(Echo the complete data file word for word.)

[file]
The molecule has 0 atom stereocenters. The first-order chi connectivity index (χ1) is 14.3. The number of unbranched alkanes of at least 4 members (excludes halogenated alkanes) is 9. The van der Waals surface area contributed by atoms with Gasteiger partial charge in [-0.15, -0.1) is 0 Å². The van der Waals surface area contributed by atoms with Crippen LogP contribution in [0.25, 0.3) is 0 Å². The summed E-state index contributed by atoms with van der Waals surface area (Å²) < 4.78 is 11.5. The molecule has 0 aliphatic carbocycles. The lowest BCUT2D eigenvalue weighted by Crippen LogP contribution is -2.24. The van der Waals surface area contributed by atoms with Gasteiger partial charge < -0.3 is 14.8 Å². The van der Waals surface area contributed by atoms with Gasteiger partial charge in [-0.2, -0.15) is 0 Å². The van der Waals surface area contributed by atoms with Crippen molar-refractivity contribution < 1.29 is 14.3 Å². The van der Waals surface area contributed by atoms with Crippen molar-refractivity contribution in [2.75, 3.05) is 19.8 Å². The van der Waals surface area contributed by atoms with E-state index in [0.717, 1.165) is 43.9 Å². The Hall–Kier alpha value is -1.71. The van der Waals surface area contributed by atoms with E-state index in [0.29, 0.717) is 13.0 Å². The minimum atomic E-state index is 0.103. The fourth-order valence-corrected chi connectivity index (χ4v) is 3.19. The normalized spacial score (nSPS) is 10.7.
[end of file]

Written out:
The molecule has 0 atom stereocenters. The first-order chi connectivity index (χ1) is 14.3. The number of unbranched alkanes of at least 4 members (excludes halogenated alkanes) is 9. The van der Waals surface area contributed by atoms with Gasteiger partial charge in [-0.15, -0.1) is 0 Å². The van der Waals surface area contributed by atoms with Crippen LogP contribution in [0.25, 0.3) is 0 Å². The summed E-state index contributed by atoms with van der Waals surface area (Å²) < 4.78 is 11.5. The molecule has 0 aliphatic carbocycles. The lowest BCUT2D eigenvalue weighted by Crippen LogP contribution is -2.24. The van der Waals surface area contributed by atoms with Gasteiger partial charge < -0.3 is 14.8 Å². The van der Waals surface area contributed by atoms with Gasteiger partial charge in [-0.2, -0.15) is 0 Å². The van der Waals surface area contributed by atoms with Crippen molar-refractivity contribution < 1.29 is 14.3 Å². The van der Waals surface area contributed by atoms with Crippen molar-refractivity contribution in [2.75, 3.05) is 19.8 Å². The van der Waals surface area contributed by atoms with E-state index in [0.717, 1.165) is 43.9 Å². The Hall–Kier alpha value is -1.71. The van der Waals surface area contributed by atoms with E-state index in [0.29, 0.717) is 13.0 Å². The minimum atomic E-state index is 0.103. The fourth-order valence-corrected chi connectivity index (χ4v) is 3.19. The normalized spacial score (nSPS) is 10.7.